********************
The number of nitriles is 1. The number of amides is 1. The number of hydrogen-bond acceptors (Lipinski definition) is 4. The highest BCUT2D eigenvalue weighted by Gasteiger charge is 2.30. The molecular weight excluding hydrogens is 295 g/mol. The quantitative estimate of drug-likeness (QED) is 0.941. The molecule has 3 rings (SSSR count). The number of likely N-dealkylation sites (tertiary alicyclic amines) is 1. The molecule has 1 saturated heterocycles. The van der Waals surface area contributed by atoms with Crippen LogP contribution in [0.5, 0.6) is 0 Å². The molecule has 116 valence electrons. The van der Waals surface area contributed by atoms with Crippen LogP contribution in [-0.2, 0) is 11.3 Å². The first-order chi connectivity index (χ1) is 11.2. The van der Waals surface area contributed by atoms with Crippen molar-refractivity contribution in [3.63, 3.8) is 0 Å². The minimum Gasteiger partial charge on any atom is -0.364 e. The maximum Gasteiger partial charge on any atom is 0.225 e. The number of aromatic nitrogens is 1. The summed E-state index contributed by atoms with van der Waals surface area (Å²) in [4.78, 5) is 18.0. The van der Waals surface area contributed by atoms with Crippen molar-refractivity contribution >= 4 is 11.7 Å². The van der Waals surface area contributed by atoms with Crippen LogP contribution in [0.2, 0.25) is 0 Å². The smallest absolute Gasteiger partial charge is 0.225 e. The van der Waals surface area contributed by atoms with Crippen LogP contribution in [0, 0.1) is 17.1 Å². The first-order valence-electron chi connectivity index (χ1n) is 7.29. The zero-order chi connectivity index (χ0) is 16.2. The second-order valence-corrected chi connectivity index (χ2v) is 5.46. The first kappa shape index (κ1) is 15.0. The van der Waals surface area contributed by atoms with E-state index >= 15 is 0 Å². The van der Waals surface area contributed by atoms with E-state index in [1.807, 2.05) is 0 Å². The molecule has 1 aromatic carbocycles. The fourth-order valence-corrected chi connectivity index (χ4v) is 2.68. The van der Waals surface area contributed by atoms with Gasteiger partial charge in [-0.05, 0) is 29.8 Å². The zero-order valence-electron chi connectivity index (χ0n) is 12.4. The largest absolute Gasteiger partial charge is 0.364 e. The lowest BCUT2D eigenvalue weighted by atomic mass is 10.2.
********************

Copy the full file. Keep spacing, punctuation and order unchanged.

The number of nitriles is 1. The number of amides is 1. The number of hydrogen-bond acceptors (Lipinski definition) is 4. The highest BCUT2D eigenvalue weighted by Gasteiger charge is 2.30. The molecular weight excluding hydrogens is 295 g/mol. The quantitative estimate of drug-likeness (QED) is 0.941. The molecule has 3 rings (SSSR count). The number of likely N-dealkylation sites (tertiary alicyclic amines) is 1. The molecule has 1 saturated heterocycles. The van der Waals surface area contributed by atoms with Crippen LogP contribution in [0.5, 0.6) is 0 Å². The molecule has 116 valence electrons. The van der Waals surface area contributed by atoms with Crippen LogP contribution in [-0.2, 0) is 11.3 Å². The first-order chi connectivity index (χ1) is 11.2. The van der Waals surface area contributed by atoms with Crippen molar-refractivity contribution in [3.63, 3.8) is 0 Å². The minimum Gasteiger partial charge on any atom is -0.364 e. The maximum Gasteiger partial charge on any atom is 0.225 e. The number of aromatic nitrogens is 1. The summed E-state index contributed by atoms with van der Waals surface area (Å²) in [4.78, 5) is 18.0. The van der Waals surface area contributed by atoms with Crippen molar-refractivity contribution >= 4 is 11.7 Å². The van der Waals surface area contributed by atoms with Crippen LogP contribution in [0.2, 0.25) is 0 Å². The smallest absolute Gasteiger partial charge is 0.225 e. The van der Waals surface area contributed by atoms with Crippen LogP contribution in [0, 0.1) is 17.1 Å². The first-order valence-electron chi connectivity index (χ1n) is 7.29. The zero-order chi connectivity index (χ0) is 16.2. The second-order valence-corrected chi connectivity index (χ2v) is 5.46. The first kappa shape index (κ1) is 15.0. The van der Waals surface area contributed by atoms with E-state index >= 15 is 0 Å². The van der Waals surface area contributed by atoms with E-state index in [1.807, 2.05) is 0 Å². The molecule has 1 aromatic carbocycles. The fourth-order valence-corrected chi connectivity index (χ4v) is 2.68. The van der Waals surface area contributed by atoms with Gasteiger partial charge in [-0.05, 0) is 29.8 Å². The zero-order valence-electron chi connectivity index (χ0n) is 12.4. The largest absolute Gasteiger partial charge is 0.364 e. The lowest BCUT2D eigenvalue weighted by atomic mass is 10.2.